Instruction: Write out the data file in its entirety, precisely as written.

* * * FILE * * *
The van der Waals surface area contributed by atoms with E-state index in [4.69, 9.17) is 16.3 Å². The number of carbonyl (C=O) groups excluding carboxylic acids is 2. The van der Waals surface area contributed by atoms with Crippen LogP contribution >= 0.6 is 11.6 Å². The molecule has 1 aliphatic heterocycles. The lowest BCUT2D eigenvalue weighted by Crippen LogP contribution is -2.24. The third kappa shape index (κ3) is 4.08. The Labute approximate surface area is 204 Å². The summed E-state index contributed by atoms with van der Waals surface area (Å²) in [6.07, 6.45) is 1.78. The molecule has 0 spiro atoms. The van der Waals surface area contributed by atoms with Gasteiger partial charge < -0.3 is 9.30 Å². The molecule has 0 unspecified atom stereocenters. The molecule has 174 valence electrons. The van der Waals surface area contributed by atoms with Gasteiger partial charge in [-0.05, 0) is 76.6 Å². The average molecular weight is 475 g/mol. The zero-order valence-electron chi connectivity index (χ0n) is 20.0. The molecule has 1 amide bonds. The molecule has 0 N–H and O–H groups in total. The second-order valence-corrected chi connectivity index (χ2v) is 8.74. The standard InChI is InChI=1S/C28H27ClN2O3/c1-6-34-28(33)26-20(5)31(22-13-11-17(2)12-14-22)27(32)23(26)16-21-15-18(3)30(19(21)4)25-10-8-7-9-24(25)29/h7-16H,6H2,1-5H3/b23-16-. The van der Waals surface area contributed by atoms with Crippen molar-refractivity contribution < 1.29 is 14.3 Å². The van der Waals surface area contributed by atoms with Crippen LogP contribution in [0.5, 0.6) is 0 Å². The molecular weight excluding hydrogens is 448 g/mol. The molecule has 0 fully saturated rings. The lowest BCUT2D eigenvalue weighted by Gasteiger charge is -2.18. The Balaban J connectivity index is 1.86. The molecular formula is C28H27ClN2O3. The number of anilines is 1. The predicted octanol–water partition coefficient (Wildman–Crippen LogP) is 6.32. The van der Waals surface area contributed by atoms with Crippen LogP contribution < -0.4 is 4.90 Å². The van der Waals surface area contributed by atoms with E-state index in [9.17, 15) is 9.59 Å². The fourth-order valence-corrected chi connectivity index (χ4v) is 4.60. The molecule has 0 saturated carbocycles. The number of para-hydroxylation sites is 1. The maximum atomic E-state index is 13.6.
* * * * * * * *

The van der Waals surface area contributed by atoms with E-state index in [4.69, 9.17) is 16.3 Å². The number of carbonyl (C=O) groups excluding carboxylic acids is 2. The van der Waals surface area contributed by atoms with Crippen LogP contribution >= 0.6 is 11.6 Å². The molecule has 1 aliphatic heterocycles. The lowest BCUT2D eigenvalue weighted by Crippen LogP contribution is -2.24. The third kappa shape index (κ3) is 4.08. The Labute approximate surface area is 204 Å². The summed E-state index contributed by atoms with van der Waals surface area (Å²) in [6.07, 6.45) is 1.78. The molecule has 0 spiro atoms. The van der Waals surface area contributed by atoms with Gasteiger partial charge < -0.3 is 9.30 Å². The molecule has 0 unspecified atom stereocenters. The molecule has 174 valence electrons. The van der Waals surface area contributed by atoms with Gasteiger partial charge in [-0.05, 0) is 76.6 Å². The average molecular weight is 475 g/mol. The zero-order valence-electron chi connectivity index (χ0n) is 20.0. The molecule has 1 amide bonds. The molecule has 0 N–H and O–H groups in total. The second-order valence-corrected chi connectivity index (χ2v) is 8.74. The standard InChI is InChI=1S/C28H27ClN2O3/c1-6-34-28(33)26-20(5)31(22-13-11-17(2)12-14-22)27(32)23(26)16-21-15-18(3)30(19(21)4)25-10-8-7-9-24(25)29/h7-16H,6H2,1-5H3/b23-16-. The van der Waals surface area contributed by atoms with Crippen molar-refractivity contribution < 1.29 is 14.3 Å². The van der Waals surface area contributed by atoms with Crippen LogP contribution in [0.5, 0.6) is 0 Å². The molecular weight excluding hydrogens is 448 g/mol. The molecule has 0 fully saturated rings. The lowest BCUT2D eigenvalue weighted by Gasteiger charge is -2.18. The Balaban J connectivity index is 1.86. The molecular formula is C28H27ClN2O3. The number of anilines is 1. The predicted octanol–water partition coefficient (Wildman–Crippen LogP) is 6.32. The van der Waals surface area contributed by atoms with Crippen LogP contribution < -0.4 is 4.90 Å². The van der Waals surface area contributed by atoms with E-state index in [9.17, 15) is 9.59 Å². The fourth-order valence-corrected chi connectivity index (χ4v) is 4.60. The molecule has 0 saturated carbocycles. The number of para-hydroxylation sites is 1. The maximum atomic E-state index is 13.6.